Science Keyword Rules

by Lola M. Olsen

The following rules have been used in determining TERMs and three levels of VARIABLEs (known as Variable_Level1, Variable_Level2, Variable_Level3) for the GCMD keywords. These rules are used in GCMD's procedures for modifying TOPICs, TERMs, and VARIABLEs to assist the user in locating Earth science data sets of interest. These VALIDs are expected to remain fairly stable over time, although suggestions for additions and/or changes will always be considered. In addition, an uncontrolled level of keywords is available for "detailed variables". This list will be uncontrolled except for spelling. Data set producers and DIF writers are encouraged to populate this field with "detailed variables" for the data sets being documented. None of the rules below will apply to this uncontrolled set of "detailed variables". [The field will be searchable through a Lucene fielded search.] Be aware that not all the keywords currently have dataset descriptions behind them.

1. At any level of the keyword taxonomy, all topics, terms, and variables should be chosen to be mutually exclusive, minimizing overlap as much as possible.

2. At any level within the taxonomy, the keywords should be parallel. For example, one would not include a broader or narrower keyword within any one level of the taxonomy.

3. Terms may be prefixed with TOPIC level modifiers, if they do not "stand alone" well.

4. Terms/Variables should be plural when singular vs. plural is in question.

    • Count nouns answering the question, "How many?" are plural: for example, chemical reactions, penguins, ecosystems. (Exceptions to this rule exist on a discipline-specific basis.)

    • Noncount nouns answer the question "How much?" Abstract concepts and unique entities are singular: for example, copper, snow, water, digestion, and conductivity.

5. No "data center-specific" pre- or suf-fixed variables should be used.

6. Chemical symbols may be used at Variable_Level2 or Variable_Level3 or as detailed variables.

7. Variables may be prefixed with TERM level modifiers; however, this is not required. TERM modifiers are suggested to identify variables that do not "stand alone" well. A generic variable such as "motion" should not be used if a more accurate and descriptive variable such as "sea ice motion" is what the user will find in the search. [Variables should generally not be prefixed with TOPIC level modifiers, although there are exceptions]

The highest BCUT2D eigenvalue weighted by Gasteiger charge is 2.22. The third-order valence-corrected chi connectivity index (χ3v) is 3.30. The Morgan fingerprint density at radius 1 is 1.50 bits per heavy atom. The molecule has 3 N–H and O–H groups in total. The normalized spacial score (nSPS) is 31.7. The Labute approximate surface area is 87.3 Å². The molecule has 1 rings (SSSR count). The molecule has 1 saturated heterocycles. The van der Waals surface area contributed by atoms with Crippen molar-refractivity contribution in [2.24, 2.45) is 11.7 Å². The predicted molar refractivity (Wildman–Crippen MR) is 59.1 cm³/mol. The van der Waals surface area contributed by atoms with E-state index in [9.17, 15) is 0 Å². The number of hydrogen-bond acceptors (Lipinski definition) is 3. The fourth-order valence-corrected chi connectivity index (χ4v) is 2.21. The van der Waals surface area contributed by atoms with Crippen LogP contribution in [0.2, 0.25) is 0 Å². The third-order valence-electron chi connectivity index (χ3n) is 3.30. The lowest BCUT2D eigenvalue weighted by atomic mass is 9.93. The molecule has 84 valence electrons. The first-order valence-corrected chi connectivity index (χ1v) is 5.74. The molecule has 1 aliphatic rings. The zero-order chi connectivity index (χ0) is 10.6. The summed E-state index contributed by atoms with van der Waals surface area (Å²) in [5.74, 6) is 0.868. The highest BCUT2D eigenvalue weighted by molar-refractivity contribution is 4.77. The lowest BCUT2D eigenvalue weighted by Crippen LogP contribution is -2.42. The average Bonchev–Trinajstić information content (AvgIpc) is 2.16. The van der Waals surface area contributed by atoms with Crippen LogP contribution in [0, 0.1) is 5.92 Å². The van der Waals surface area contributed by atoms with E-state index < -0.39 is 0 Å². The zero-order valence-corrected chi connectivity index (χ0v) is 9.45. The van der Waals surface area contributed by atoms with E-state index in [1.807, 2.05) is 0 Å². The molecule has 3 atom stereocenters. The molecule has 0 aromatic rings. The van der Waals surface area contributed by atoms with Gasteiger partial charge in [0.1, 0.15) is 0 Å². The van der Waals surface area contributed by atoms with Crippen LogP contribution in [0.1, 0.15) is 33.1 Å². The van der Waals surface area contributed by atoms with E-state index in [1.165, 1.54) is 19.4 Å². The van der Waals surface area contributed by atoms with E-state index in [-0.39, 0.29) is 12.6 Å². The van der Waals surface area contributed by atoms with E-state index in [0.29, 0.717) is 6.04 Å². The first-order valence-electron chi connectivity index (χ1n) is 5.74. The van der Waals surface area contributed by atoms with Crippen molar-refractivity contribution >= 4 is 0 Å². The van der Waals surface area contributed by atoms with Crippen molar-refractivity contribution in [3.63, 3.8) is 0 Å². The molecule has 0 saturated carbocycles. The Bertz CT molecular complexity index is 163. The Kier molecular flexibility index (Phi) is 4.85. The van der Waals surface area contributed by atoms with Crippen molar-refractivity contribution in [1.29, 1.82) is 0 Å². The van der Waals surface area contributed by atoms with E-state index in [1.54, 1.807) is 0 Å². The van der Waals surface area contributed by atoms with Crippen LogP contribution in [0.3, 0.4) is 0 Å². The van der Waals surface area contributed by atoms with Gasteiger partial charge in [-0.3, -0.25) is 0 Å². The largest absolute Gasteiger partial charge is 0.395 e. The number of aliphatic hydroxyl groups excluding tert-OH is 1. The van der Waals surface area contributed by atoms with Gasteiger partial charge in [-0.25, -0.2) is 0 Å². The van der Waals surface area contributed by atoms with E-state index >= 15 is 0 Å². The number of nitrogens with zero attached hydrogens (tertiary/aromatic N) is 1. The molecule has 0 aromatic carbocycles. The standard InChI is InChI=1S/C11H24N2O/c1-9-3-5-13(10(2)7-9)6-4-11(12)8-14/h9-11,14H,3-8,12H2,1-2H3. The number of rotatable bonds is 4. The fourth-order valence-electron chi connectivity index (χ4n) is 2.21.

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8. Statistical modifiers may be used at Variable_Level2 or Variable_Level3 or captured as detailed variables.

    • Example: Mean stream discharge

9. Extended modifiers should be reserved for Variable_Level2 or Variable_Level3 or captured in the uncontrolled (detailed variable) keyword list.

    • Example:

      Integrated Precipitable Water Vapor

      "Intercepted" Photosynthetically Active Radiation

10. Meaningless (scientifically) overly complex modifiers or interal organization prefixes, should be avoided in the variable list.

    • Example:
      "1_BUTENE" and "Langley_8_year_SRB_SW_Radiation" would be appropriate only at the uncontrolled detailed variable list.

11. If a generic VARIABLE has been used to describe a contingent of variables, a repetitive generic term should NOT be used at the same level of the variable list. (When multiple expressions for the same variable exist, the variable level should indicate these as "xxx Expressions", signifying that the expressions following can be used interchangeably with appropriate conversions.)

    • Example: Variable = water vapor.

      Do not include another variable indicating the same quantity at the same level, such as "humidity".   All water vapor derived values (which can be converted from one expression to another), such as "absolute humidity", "specific humidity", "relative humidity", "vapor pressure", "mixing ratio" should be listed at the variable level below the common identifier, "Water Vapor Expressions".

12. Duplicate variables should be avoided if one serves as a euphemism or surrogate for another.

    • Possible example: sea ice stage development vs. sea ice form

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13. Variable descriptors that add only nebulous information should be avoided; for instance, "how low is low?" for the lower troposphere?

14. If the science community uses terms interchangeably, the more commonly used variable in the field should be chosen.

    • Examples:

      Variable: Use Planetary Boundary Layer (PBL) or Atmospheric Boundary Layer (ABL)

      Reserve "peplosphere" for the Detailed Variable level ground-based layer of atmosphere which is affected by convection.

15. Modifiers that only describe the spatial domain should generally be reserved for Variable_Level2 or Variable_Level3.

  • Example:

    Variable: Heat Flux

    Variable Level 2 or 3: Global Heat Flux

16. Variables should be mutually exclusive, minimizing overlap as much as possible.

17. Keywords should not be associated with "value judgments".    "Air Quality" should be used in preference to "Pollution".

18. Any "slashed" keywords must be clarified so that each side of the slashed word(s) can stand alone for searching by the user.

  • Example:

    Use: Atmosphere > Atmospheric Radiation > Optical Depth/Optical Thickness

    Not: Atmosphere > Atmospheric Radiation > Optical Depth/Thickness

19. An overriding goal is to have the keywords as "parallel" (in terms of "detail") as possible within any one level of the hierarchy.

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To suggest a modification to the GCMD keyword valids, please contact one of the GCMD science staff, E-mail your suggestion to GCMD User Support.

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